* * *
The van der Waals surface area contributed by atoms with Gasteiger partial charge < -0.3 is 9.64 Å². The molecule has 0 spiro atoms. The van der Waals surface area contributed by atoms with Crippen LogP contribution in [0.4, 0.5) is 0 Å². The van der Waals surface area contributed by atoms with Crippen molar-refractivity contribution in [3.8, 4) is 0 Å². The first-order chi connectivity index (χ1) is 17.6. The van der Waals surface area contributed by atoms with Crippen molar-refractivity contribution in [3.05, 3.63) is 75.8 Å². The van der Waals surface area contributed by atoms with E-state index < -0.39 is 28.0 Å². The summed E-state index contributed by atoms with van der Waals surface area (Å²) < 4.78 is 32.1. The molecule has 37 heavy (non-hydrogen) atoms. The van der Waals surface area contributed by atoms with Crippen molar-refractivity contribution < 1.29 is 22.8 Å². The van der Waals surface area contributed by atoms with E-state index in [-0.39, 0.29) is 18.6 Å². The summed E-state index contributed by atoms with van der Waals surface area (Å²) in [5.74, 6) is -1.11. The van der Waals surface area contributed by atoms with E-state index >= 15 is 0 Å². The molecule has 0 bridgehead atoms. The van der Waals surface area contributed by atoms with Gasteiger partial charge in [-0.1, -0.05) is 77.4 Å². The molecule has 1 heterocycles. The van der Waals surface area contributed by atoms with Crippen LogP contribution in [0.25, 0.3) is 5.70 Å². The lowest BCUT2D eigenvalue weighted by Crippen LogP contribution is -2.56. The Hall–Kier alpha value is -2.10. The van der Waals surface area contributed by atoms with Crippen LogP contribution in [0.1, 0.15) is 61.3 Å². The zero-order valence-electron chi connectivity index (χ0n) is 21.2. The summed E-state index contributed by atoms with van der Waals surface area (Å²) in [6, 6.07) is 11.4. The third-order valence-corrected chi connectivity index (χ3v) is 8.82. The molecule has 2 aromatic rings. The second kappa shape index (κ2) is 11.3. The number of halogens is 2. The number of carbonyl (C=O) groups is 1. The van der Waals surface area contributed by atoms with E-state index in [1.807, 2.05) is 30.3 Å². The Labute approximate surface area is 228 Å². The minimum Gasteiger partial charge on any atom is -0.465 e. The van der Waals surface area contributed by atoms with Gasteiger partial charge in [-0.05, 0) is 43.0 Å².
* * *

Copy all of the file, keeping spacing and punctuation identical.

The van der Waals surface area contributed by atoms with Gasteiger partial charge < -0.3 is 9.64 Å². The molecule has 0 spiro atoms. The van der Waals surface area contributed by atoms with Crippen LogP contribution in [0.4, 0.5) is 0 Å². The van der Waals surface area contributed by atoms with Crippen molar-refractivity contribution in [3.8, 4) is 0 Å². The first-order chi connectivity index (χ1) is 17.6. The van der Waals surface area contributed by atoms with Crippen molar-refractivity contribution in [3.05, 3.63) is 75.8 Å². The van der Waals surface area contributed by atoms with E-state index < -0.39 is 28.0 Å². The summed E-state index contributed by atoms with van der Waals surface area (Å²) < 4.78 is 32.1. The molecule has 37 heavy (non-hydrogen) atoms. The van der Waals surface area contributed by atoms with Crippen molar-refractivity contribution < 1.29 is 22.8 Å². The van der Waals surface area contributed by atoms with E-state index in [-0.39, 0.29) is 18.6 Å². The summed E-state index contributed by atoms with van der Waals surface area (Å²) in [5.74, 6) is -1.11. The van der Waals surface area contributed by atoms with E-state index >= 15 is 0 Å². The molecule has 0 bridgehead atoms. The van der Waals surface area contributed by atoms with Gasteiger partial charge in [-0.1, -0.05) is 77.4 Å². The molecule has 1 heterocycles. The van der Waals surface area contributed by atoms with Crippen LogP contribution in [0.25, 0.3) is 5.70 Å². The lowest BCUT2D eigenvalue weighted by Crippen LogP contribution is -2.56. The Hall–Kier alpha value is -2.10. The van der Waals surface area contributed by atoms with Crippen LogP contribution in [0.1, 0.15) is 61.3 Å². The zero-order valence-electron chi connectivity index (χ0n) is 21.2. The summed E-state index contributed by atoms with van der Waals surface area (Å²) in [6, 6.07) is 11.4. The third-order valence-corrected chi connectivity index (χ3v) is 8.82. The molecule has 2 aromatic rings. The second kappa shape index (κ2) is 11.3. The number of halogens is 2. The number of carbonyl (C=O) groups is 1. The van der Waals surface area contributed by atoms with E-state index in [1.807, 2.05) is 30.3 Å². The Labute approximate surface area is 228 Å². The minimum Gasteiger partial charge on any atom is -0.465 e. The van der Waals surface area contributed by atoms with Gasteiger partial charge in [-0.05, 0) is 43.0 Å².